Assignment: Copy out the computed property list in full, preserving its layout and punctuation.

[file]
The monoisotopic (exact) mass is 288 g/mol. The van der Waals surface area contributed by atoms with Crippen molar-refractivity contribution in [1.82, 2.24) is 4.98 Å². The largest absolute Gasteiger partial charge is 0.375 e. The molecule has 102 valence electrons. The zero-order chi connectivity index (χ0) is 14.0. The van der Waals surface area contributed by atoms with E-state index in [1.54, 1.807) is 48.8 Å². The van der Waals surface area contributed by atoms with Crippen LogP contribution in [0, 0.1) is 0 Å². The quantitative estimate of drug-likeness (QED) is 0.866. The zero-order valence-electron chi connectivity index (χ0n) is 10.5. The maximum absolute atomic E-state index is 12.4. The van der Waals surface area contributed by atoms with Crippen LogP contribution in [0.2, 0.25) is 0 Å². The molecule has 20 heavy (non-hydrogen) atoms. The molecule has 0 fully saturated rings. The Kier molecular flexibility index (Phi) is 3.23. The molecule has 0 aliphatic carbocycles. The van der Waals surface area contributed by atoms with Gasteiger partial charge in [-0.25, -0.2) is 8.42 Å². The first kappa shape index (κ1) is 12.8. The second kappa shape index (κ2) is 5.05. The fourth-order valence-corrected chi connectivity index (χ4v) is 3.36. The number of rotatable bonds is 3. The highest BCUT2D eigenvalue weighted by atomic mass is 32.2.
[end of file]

The monoisotopic (exact) mass is 288 g/mol. The van der Waals surface area contributed by atoms with Crippen molar-refractivity contribution in [1.82, 2.24) is 4.98 Å². The largest absolute Gasteiger partial charge is 0.375 e. The molecule has 102 valence electrons. The zero-order chi connectivity index (χ0) is 14.0. The van der Waals surface area contributed by atoms with E-state index in [1.54, 1.807) is 48.8 Å². The van der Waals surface area contributed by atoms with Crippen LogP contribution in [0, 0.1) is 0 Å². The quantitative estimate of drug-likeness (QED) is 0.866. The zero-order valence-electron chi connectivity index (χ0n) is 10.5. The maximum absolute atomic E-state index is 12.4. The van der Waals surface area contributed by atoms with Crippen LogP contribution in [0.2, 0.25) is 0 Å². The molecule has 20 heavy (non-hydrogen) atoms. The molecule has 0 fully saturated rings. The Kier molecular flexibility index (Phi) is 3.23. The molecule has 0 aliphatic carbocycles. The van der Waals surface area contributed by atoms with Gasteiger partial charge in [-0.25, -0.2) is 8.42 Å². The first kappa shape index (κ1) is 12.8. The second kappa shape index (κ2) is 5.05. The fourth-order valence-corrected chi connectivity index (χ4v) is 3.36. The number of rotatable bonds is 3. The highest BCUT2D eigenvalue weighted by atomic mass is 32.2.